Chemotherapy-induced peripheral neuropathy: prevention and treatment

Clin Pharmacol Ther. 2011 Sep;90(3):377-87. doi: 10.1038/clpt.2011.115. Epub 2011 Aug 3.


Chemotherapy-induced peripheral neuropathy (CIPN) is a common, dose-limiting side effect of many chemotherapeutic agents. Although many therapies have been investigated for the prevention and/or treatment of CIPN, there is no well-accepted proven therapy. In addition, there is no universally accepted, well-validated measure for the assessment of CIPN. The agents for which there are the strongest preliminary data regarding their potential efficacy in preventing CIPN are intravenous calcium and magnesium (Ca/Mg) infusions and glutathione. Agents with the strongest supporting evidence for efficacy in the treatment of CIPN include topical pain relievers, such as baclofen/amitriptyline/ketamine gel, and serotonin and norepinephrine reuptake inhibitors, such as venlafaxine and duloxetine. Other promising therapies are also reviewed in this paper. Cutaneous electrostimulation is a nonpharmacological therapy that appears, from an early pilot trial, to be potentially effective in the treatment of CIPN. Finally, there is a lack of evidence of effective treatments for the paclitaxel acute pain syndrome (P-APS), which appears to be caused by neurologic injury.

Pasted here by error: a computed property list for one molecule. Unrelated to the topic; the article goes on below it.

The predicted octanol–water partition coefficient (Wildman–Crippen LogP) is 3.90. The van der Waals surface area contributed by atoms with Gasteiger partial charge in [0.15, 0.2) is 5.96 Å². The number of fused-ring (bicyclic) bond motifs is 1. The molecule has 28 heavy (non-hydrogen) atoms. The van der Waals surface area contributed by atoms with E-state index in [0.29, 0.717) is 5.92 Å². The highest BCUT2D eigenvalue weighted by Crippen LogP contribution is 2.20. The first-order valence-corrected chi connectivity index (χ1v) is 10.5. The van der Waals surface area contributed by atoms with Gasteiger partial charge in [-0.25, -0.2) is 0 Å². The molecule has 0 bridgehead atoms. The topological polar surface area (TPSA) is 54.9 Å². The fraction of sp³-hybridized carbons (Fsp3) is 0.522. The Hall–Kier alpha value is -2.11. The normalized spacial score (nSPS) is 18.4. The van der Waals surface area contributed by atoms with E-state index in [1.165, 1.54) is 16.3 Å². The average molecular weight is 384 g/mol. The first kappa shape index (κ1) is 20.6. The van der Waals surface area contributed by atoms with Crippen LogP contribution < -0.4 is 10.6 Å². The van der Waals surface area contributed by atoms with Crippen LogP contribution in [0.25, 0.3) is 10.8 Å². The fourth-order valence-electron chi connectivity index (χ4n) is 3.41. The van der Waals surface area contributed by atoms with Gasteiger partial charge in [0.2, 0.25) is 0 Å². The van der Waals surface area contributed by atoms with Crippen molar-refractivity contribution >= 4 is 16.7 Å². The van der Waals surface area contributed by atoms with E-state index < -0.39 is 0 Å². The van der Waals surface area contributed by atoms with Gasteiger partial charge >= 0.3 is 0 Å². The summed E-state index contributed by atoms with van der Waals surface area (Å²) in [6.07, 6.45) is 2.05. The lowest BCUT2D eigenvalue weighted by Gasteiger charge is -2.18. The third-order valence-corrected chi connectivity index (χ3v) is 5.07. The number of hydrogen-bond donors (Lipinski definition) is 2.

Publication types

  • Review

MeSH terms

  • Antineoplastic Agents / adverse effects*
  • Antineoplastic Agents / therapeutic use
  • Humans
  • Pain / chemically induced*
  • Pain / drug therapy*
  • Pain / prevention & control
  • Peripheral Nervous System Diseases / chemically induced*
  • Peripheral Nervous System Diseases / drug therapy
  • Peripheral Nervous System Diseases / physiopathology
  • Peripheral Nervous System Diseases / prevention & control
  • Treatment Outcome


  • Antineoplastic Agents